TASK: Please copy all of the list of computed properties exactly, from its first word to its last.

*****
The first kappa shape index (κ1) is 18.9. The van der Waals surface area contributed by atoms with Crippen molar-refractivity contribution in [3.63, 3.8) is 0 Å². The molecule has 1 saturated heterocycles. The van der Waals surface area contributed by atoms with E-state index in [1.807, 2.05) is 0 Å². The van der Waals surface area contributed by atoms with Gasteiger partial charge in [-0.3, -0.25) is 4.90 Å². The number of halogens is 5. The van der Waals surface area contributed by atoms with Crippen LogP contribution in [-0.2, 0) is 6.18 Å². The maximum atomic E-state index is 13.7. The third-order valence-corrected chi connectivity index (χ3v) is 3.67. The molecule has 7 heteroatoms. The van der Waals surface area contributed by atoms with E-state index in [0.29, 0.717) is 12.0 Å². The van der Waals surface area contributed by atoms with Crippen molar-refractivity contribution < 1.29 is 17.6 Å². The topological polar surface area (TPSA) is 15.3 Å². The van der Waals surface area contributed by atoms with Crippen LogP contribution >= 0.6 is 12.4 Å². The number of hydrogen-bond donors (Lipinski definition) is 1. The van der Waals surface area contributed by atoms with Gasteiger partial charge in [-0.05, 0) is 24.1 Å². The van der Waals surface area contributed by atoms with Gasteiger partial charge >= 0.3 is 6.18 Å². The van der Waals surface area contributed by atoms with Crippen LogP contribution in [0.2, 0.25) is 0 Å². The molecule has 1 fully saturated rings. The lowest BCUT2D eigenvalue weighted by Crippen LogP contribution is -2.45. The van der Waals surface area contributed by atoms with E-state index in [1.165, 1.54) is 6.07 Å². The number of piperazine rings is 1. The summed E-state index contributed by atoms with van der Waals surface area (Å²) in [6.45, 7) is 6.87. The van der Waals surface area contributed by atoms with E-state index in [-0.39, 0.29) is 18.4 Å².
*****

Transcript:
The first kappa shape index (κ1) is 18.9. The van der Waals surface area contributed by atoms with Crippen molar-refractivity contribution in [3.63, 3.8) is 0 Å². The molecule has 1 saturated heterocycles. The van der Waals surface area contributed by atoms with E-state index in [1.807, 2.05) is 0 Å². The van der Waals surface area contributed by atoms with Gasteiger partial charge in [-0.3, -0.25) is 4.90 Å². The number of halogens is 5. The van der Waals surface area contributed by atoms with Crippen LogP contribution in [-0.2, 0) is 6.18 Å². The maximum atomic E-state index is 13.7. The third-order valence-corrected chi connectivity index (χ3v) is 3.67. The molecule has 7 heteroatoms. The van der Waals surface area contributed by atoms with E-state index in [0.29, 0.717) is 12.0 Å². The van der Waals surface area contributed by atoms with Crippen molar-refractivity contribution < 1.29 is 17.6 Å². The topological polar surface area (TPSA) is 15.3 Å². The van der Waals surface area contributed by atoms with Crippen LogP contribution >= 0.6 is 12.4 Å². The number of hydrogen-bond donors (Lipinski definition) is 1. The van der Waals surface area contributed by atoms with Gasteiger partial charge in [-0.05, 0) is 24.1 Å². The van der Waals surface area contributed by atoms with Gasteiger partial charge >= 0.3 is 6.18 Å². The van der Waals surface area contributed by atoms with Crippen LogP contribution in [0.2, 0.25) is 0 Å². The molecule has 1 fully saturated rings. The lowest BCUT2D eigenvalue weighted by Crippen LogP contribution is -2.45. The van der Waals surface area contributed by atoms with E-state index in [1.165, 1.54) is 6.07 Å². The number of piperazine rings is 1. The summed E-state index contributed by atoms with van der Waals surface area (Å²) in [6.45, 7) is 6.87. The van der Waals surface area contributed by atoms with E-state index in [-0.39, 0.29) is 18.4 Å².